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Debate: Outsiders blamed for Easter Island’s historic demise

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posted on Aug, 3 2010 @ 12:09 PM
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Debate: Outsiders blamed for Easter Island’s historic demise



Outsiders blamed for Easter Island’s historic demise
An archaeologist studying a remote Pacific island, world famous for its strange stone statues, says outsiders - and not its ancestors - should be blamed for its historic demise hundreds of years ago.


Dr Karina Croucher from The University of Manchester says her research backs a growing body of opinion which casts new light on the people living on the island of Rapa Nui, named ‘Easter Island’ by its discoverers in 1722.

“Easter Islanders’ ancestors have been unfairly accused by Westerners of being primitive and warlike, for toppling statues - or moai - and for over-exploiting the island’s natural resources,” she said.

But the art which adorns Easter Island’s landscape, volcanoes and statues, body tattoos and carved wooden figurines, when examined together, show a different picture of what the islanders were like, according to Dr Croucher.


Her study defies the long-held belief that the Easter Island culture caused it's own demise through deforestation of their island. She holds that contact with Westerners were the direct cause of the islander's demise.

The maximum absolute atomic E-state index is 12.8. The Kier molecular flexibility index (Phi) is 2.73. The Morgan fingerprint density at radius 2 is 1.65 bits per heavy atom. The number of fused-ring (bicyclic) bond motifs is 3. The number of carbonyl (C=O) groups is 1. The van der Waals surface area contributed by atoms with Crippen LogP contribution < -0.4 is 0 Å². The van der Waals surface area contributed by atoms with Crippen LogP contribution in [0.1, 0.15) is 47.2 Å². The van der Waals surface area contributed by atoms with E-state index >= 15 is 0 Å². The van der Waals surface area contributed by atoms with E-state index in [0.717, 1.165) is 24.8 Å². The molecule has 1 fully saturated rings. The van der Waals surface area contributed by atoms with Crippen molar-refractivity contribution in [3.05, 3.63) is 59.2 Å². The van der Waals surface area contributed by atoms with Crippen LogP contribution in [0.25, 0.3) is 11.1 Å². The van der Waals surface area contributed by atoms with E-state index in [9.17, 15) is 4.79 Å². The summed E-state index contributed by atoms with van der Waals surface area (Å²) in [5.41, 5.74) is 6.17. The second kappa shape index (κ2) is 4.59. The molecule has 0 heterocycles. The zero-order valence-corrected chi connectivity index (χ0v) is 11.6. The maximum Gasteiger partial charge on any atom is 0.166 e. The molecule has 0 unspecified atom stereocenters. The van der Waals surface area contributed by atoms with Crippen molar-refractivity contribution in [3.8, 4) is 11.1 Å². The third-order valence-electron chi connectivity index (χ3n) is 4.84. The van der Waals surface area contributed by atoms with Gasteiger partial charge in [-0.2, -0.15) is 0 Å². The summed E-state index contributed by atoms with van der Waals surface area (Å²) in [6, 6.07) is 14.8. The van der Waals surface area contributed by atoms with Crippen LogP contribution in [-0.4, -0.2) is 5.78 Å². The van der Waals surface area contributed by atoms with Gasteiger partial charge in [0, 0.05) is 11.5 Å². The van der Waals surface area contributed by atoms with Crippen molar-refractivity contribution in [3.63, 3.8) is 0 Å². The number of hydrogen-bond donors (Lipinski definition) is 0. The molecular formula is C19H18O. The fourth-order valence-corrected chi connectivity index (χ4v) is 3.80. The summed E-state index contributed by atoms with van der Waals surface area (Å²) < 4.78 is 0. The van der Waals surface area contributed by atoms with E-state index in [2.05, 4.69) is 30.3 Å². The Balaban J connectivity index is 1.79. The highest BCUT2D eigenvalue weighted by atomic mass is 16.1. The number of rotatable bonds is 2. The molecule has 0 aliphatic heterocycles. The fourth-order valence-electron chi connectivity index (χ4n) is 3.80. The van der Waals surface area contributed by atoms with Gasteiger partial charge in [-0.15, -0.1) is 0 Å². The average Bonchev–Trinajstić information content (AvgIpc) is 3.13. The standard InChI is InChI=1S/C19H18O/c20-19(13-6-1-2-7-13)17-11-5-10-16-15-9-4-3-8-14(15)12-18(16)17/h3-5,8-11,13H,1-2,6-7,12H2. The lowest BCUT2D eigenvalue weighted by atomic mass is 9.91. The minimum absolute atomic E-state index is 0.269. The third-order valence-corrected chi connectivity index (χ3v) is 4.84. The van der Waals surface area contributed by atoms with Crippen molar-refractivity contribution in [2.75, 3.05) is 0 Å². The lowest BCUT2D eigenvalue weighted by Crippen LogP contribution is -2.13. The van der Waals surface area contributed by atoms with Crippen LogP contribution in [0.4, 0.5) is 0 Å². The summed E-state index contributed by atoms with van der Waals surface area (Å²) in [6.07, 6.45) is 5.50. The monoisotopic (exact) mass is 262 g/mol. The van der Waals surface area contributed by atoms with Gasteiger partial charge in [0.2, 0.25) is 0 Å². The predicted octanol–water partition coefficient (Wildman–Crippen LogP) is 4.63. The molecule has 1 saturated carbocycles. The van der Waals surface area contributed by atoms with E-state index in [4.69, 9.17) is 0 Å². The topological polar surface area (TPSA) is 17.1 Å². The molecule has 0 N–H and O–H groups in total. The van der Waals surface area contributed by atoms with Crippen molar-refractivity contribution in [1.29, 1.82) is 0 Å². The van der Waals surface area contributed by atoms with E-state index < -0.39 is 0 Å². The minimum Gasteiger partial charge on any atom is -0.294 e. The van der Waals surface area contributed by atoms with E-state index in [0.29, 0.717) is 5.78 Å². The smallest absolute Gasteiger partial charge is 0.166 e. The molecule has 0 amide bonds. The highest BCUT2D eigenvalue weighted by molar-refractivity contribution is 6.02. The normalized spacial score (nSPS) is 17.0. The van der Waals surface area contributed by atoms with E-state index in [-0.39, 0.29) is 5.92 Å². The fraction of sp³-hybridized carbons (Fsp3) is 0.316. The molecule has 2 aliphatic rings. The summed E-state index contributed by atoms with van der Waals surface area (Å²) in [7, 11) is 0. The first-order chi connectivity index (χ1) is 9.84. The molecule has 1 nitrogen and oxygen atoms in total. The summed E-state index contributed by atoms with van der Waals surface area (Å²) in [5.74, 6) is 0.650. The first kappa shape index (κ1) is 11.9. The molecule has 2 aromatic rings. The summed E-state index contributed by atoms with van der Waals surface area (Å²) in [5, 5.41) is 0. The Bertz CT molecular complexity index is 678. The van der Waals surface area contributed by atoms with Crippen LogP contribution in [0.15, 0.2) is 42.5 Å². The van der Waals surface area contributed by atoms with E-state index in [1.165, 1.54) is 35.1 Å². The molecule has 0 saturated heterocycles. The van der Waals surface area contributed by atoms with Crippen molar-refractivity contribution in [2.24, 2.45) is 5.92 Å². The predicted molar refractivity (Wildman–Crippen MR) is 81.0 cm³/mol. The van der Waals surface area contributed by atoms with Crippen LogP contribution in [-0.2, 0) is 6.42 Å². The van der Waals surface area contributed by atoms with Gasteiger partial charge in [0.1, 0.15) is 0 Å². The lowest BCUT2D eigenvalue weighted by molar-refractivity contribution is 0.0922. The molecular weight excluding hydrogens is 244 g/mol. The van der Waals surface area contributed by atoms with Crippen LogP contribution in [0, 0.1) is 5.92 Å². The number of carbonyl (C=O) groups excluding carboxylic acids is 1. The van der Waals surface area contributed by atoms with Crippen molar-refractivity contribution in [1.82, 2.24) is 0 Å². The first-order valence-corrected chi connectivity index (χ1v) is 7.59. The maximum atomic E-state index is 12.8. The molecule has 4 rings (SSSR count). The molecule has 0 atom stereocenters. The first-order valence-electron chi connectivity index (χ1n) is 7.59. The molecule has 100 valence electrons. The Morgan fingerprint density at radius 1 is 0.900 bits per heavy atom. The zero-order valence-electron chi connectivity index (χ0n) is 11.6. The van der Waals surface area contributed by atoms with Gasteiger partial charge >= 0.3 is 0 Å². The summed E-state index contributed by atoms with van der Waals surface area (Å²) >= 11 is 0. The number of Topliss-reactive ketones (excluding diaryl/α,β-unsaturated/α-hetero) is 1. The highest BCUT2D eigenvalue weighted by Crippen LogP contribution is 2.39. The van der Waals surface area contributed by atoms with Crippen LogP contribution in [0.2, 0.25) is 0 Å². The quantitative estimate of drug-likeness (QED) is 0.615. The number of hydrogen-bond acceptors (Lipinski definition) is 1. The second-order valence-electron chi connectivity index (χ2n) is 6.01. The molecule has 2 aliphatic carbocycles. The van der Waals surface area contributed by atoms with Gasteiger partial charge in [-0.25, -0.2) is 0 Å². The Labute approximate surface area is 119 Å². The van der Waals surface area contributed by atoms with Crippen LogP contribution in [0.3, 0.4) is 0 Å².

Conventional views hold that the islanders, during the construction and transport of the "Moai", would have required a large amount of wood and fiber, to build sleds or other sliding platforms, to make ropes, and to create levers to help position the statues, that stripped the island bare leading to a host of problems that ultimately undermined their society and ability to sustain themselves. That is generally the consensus held in most studies of the islander's demise, as exemplified below;

Easter Island Mystery revealed using mathematical model
Rhett A. Butler, mongabay.com, September 1, 2005

This study concludes that the demise of Palm forests is to blame for the gradual degradation of the Easter Islanders, due to their introduction of rats to the island.